For VAT incurred in the UK after Brexit, the UK will introduce its own hard copy based refund scheme similar to the 13th Directive scheme.
The border between Ireland and Northern Ireland
The UK government has outlined its approach to VAT on goods crossing the Northern Ireland border in the event of a no-deal Brexit. Import VAT will be due on goods moving from Ireland to Northern Ireland – this will apply to goods that end their journey in Northern Ireland or move through Northern Ireland on the way to Great Britain.
VAT registered businesses must account for import VAT on goods moving from Ireland to Northern Ireland on their normal VAT return – HMRC says the new arrangements will be similar to how VAT is accounted for on such imports now and that more information will be available soon.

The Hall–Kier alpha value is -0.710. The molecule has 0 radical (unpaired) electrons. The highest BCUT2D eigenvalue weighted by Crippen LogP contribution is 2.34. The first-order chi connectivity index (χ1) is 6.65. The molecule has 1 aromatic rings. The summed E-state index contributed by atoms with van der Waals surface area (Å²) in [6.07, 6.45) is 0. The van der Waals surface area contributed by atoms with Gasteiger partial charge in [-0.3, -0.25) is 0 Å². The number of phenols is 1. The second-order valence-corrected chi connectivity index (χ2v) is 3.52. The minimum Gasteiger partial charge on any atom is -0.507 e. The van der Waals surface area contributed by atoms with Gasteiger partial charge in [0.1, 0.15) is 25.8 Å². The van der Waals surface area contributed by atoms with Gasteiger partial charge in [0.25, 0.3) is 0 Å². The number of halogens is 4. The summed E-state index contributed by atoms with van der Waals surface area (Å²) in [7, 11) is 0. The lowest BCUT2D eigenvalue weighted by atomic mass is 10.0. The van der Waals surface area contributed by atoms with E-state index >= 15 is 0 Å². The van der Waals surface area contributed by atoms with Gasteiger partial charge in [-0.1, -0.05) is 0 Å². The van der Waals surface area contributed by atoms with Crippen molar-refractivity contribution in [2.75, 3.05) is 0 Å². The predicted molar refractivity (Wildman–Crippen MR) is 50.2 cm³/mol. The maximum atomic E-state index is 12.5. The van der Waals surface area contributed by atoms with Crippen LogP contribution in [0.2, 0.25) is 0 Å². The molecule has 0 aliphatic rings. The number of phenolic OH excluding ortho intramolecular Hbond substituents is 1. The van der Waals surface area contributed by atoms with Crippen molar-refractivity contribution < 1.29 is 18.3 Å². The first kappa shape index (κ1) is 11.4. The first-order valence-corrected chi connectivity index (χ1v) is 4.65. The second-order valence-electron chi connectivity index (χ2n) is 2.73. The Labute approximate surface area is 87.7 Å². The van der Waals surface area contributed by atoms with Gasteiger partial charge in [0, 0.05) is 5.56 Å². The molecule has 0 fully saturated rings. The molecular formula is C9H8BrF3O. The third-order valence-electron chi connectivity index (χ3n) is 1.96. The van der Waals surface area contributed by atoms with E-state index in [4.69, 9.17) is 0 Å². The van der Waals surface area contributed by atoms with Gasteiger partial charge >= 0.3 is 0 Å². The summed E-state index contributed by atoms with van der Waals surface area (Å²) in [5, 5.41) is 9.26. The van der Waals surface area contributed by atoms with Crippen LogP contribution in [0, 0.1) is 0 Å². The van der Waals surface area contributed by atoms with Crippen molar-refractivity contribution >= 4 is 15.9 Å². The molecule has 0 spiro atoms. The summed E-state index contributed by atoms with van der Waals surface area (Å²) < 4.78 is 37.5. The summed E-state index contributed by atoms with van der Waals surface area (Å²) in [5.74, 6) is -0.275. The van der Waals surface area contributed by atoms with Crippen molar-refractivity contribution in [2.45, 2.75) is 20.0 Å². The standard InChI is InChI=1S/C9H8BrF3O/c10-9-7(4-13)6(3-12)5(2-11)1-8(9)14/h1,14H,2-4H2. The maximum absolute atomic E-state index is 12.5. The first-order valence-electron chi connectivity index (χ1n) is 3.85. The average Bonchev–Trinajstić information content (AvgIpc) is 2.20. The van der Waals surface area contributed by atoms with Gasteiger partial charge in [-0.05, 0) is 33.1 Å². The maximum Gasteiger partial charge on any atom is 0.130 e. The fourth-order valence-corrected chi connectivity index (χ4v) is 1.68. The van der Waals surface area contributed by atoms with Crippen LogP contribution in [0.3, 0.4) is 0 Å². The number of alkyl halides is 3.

Traders that are not registered for VAT will also be required to account for import VAT on goods moving from Ireland to Northern Ireland. HMRC says it is developing a new online service so import VAT can be declared and paid on a quarterly return, rather than for every single crossing. Such businesses will not have to register for VAT as a result of a no-deal Brexit, or start charging VAT on their sales.
What happens next?
Until a final agreement is reached on when and how Brexit will take effect, its VAT implications will be subject to change.
For the time being, businesses should continue to prepare for a no-deal Brexit and watch out for further developments.The following BDO information may be useful:
BDO: Brexit – the ‘no-deal’ plan for customs declarations
BDO: No-deal Brexit: Government releases tariff with details of customs duty rates
BDO microsite: Brexit planning for business
BDO Hard Brexit Trade Assessment
BDO Insight: Why Authorised Economic Operator status is essential for manufacturers with non UK supply chains